Jesse Owens' Legacy Will Live on in Cleveland with New Olympic Oak Trees Grafted from Original

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Today I get to be a part of a really cool project. Most know who Jesse Owens was: won four gold medals and was from Cleveland. That’s just a part of the story, and most (including me until 5 years ago) don’t know the whole story. I’d like to change that.

James Cleveland Owens, (J.C., with his accent his teacher thought it was Jesse), came north with his family as a part of the Great Migration. In high school he became a track star, setting records (and tying a world record!) that would last for decades. He proceeded to attend OSU, and most notably, completed the greatest 45 minutes in sports. That’s not hyperbole. At the Big Ten championship at UM, he set four world records in 45 minutes. It’s shocking to think about. Every 10 minutes. No break. 4 world records.



Then the next year the world grappled with the Berlin Olympics. Hitler and the Nazis were taking the global stage to promote White Supremacy and the Aryan race. Jesse Owens stood in defiance to that as he turned in the greatest Olympic performance to date, (I’d argue forever): four gold medals.

What isn’t as well known are the English Oaks. As a “gift” from the Nazis, each gold medalist was awarded a small sapling.



That’s what brings us to today. Of the hundred-plus given out, only a small handful remain. From Jesse’s four? One remains. It grows in Old Brooklyn, planted at James Ford Rhodes HS (where he trained) on a Friday night in October of 1936. Few Clevelanders know this, and it’s not on most tourism recommendations.

So what happened after the Olympics? Accolades in the press. Two ticker tape parades in NYC, one in CLE. But beyond the surface, he was denied opportunity at every step. Jesse couldn’t get sponsorships and jobs that his White peers got. He wasn’t invited to the White House by FDR for a celebration of the medalists. At an event honoring him at the New York Athletic Club, he wasn’t allowed in the main entrance and had to be brought through the service entrance. He resorted to racing against horses to make money. While Jesse Owens’ triumphs represented the greatest ideals of what America strives to be, his life also represented the shameful parts of our country’s history.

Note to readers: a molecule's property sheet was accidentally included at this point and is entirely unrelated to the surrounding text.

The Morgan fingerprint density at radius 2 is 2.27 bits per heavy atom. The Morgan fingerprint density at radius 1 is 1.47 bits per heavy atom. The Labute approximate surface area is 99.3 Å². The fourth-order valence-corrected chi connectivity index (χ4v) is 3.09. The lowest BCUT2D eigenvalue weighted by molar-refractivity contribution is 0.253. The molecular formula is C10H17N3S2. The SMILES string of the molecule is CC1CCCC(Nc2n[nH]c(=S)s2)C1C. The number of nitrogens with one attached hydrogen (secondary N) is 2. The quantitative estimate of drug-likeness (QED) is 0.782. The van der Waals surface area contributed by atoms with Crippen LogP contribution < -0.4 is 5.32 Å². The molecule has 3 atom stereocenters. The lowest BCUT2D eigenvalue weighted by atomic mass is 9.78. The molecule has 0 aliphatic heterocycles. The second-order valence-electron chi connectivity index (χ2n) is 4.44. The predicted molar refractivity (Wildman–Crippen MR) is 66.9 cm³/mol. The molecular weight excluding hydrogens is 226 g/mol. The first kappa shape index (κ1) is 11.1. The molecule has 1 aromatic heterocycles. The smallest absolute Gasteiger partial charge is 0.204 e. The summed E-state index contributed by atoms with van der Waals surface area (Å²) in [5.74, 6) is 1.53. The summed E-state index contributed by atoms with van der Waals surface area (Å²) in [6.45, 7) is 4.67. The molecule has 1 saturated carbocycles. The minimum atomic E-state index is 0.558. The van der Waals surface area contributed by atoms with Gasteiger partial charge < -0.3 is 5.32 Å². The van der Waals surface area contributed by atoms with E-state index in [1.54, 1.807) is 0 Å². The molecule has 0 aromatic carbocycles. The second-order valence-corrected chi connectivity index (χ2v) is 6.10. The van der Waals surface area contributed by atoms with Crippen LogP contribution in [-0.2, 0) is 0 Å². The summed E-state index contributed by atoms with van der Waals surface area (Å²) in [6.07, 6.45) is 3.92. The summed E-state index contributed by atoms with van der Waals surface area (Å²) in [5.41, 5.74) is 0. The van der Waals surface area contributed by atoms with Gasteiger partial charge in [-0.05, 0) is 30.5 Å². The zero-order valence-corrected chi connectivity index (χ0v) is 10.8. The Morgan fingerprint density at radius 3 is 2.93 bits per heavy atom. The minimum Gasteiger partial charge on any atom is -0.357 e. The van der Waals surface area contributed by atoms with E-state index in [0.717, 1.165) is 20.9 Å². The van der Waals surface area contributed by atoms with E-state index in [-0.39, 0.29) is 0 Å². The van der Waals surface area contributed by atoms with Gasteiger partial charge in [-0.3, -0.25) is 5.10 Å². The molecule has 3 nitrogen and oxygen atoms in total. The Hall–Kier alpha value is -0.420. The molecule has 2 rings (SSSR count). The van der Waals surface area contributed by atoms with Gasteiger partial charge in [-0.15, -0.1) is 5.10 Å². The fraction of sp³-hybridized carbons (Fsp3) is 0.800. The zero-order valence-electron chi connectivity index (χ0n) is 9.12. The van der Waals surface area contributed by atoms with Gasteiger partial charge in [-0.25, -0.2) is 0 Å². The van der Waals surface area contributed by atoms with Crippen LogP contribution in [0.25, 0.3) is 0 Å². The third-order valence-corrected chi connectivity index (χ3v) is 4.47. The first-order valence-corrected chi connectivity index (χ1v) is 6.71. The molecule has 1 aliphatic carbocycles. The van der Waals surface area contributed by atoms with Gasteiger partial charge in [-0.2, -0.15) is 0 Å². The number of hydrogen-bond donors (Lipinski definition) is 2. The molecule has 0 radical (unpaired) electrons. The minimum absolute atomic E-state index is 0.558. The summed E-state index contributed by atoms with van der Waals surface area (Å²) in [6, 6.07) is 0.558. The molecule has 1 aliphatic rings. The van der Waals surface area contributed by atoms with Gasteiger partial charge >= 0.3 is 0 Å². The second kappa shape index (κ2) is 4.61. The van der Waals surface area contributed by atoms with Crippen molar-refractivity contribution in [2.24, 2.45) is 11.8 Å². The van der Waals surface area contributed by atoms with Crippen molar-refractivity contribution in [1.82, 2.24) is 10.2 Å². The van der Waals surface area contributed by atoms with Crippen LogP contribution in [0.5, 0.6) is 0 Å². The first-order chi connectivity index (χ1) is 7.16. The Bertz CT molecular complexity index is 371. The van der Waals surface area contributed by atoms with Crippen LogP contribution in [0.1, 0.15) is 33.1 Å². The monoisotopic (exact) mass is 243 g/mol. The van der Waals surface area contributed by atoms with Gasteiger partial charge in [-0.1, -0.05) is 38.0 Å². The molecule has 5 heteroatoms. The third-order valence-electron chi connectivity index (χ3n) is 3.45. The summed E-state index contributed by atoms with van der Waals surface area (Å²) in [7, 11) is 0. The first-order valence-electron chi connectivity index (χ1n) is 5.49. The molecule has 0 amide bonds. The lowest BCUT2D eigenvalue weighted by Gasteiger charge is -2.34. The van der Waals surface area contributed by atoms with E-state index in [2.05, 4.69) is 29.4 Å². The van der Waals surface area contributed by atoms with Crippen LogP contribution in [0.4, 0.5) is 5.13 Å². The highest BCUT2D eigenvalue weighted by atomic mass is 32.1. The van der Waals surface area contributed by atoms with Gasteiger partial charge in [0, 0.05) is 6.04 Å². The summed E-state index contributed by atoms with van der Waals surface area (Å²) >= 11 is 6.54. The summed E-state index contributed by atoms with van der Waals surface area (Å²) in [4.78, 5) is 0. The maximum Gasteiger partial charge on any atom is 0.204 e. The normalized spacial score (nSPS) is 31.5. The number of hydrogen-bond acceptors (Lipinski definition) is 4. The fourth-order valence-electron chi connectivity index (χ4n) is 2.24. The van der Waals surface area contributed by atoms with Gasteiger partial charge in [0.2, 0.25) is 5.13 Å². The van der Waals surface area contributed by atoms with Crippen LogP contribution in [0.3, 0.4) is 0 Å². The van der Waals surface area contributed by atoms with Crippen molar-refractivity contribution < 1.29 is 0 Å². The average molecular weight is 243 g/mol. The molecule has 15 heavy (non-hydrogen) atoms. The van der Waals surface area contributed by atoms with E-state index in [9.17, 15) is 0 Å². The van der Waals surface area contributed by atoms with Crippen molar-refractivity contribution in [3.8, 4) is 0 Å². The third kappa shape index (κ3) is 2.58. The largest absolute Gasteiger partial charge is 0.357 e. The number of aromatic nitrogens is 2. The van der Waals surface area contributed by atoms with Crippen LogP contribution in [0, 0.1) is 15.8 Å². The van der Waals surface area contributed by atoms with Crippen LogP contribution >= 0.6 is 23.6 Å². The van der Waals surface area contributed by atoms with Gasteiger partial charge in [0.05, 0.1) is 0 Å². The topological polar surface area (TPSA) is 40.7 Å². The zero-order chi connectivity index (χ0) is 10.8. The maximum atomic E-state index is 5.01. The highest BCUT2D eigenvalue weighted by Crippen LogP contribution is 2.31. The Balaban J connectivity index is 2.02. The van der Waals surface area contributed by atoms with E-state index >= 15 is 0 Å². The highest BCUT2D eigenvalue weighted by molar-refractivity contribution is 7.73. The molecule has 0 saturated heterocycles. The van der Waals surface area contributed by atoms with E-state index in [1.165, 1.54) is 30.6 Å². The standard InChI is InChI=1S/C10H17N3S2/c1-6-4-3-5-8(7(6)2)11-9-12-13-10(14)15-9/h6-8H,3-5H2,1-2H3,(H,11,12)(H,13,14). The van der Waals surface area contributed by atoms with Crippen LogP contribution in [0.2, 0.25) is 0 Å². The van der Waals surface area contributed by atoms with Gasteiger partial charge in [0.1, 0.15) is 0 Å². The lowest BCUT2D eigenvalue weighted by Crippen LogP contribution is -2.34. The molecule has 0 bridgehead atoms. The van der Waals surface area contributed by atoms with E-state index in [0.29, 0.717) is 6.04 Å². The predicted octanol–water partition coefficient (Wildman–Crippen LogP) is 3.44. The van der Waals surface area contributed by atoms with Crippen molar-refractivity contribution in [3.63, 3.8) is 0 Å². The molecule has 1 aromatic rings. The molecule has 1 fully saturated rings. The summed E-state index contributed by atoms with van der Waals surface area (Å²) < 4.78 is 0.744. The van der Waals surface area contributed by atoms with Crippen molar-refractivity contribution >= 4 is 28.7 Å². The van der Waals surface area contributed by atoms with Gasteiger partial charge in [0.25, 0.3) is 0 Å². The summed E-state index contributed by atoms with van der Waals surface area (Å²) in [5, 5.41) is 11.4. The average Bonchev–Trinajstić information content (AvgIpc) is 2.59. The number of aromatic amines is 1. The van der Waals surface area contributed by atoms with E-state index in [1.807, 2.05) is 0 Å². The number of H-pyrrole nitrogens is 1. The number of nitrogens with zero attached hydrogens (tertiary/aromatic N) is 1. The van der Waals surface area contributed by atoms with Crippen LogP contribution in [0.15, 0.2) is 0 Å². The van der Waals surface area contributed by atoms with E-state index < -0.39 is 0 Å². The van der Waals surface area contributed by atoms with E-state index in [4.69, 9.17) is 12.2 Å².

And what about the tree? These trees live 80-90 years in the best of conditions. All of this is swirling in my head as Old Brooklyn Community Development Corporation & Holden talked about stewarding this tree that was handed from Nazi Germany to Jesse. I also learned during this time that a planted acorn is closer to a sister or cousin, genetically. But through a process known as grafting, it’s possible to create replicas of the original. So on a cold winter morning in 2017, we made our first cuttings. We had no idea if it would work, and most of them were lost. But some have made it, and thrived.

Today, with partners at CMSD, Holden, and more, we are planting the first grafted Jesse Owens Olympic Oak in Rockefeller Park, on MLK Jr. Drive, adjacent to the Jean Murrell Capers Courts and the Harrison Dillard Bikeway. It’s an awesome location. We hope to plant three more in the public for all to enjoy, recreating the four originals for decades to come. And beyond that? Restoring justice and creating opportunity for Clevelanders who still are denied opportunity the same as he did years ago.

So many voices and hands shaped this over the past four years. The whole team at Holden, Eric Gordon and CMSD, countless mentors, Jason Powers, Rosemary Mudry, Devin Cotten. Thank you all. We’re bringing to the surface a story that should be held dearly by all Americans, and doing it by extending the legacy of the physical representation of Jesse Owens’ and by extension, America’s triumphs. Join us at 12:30p on Holden’s Facebook live to learn and see more.

Jeffrey T.  Verespej is the Executive Director at Old Brooklyn Community Development Corporation.

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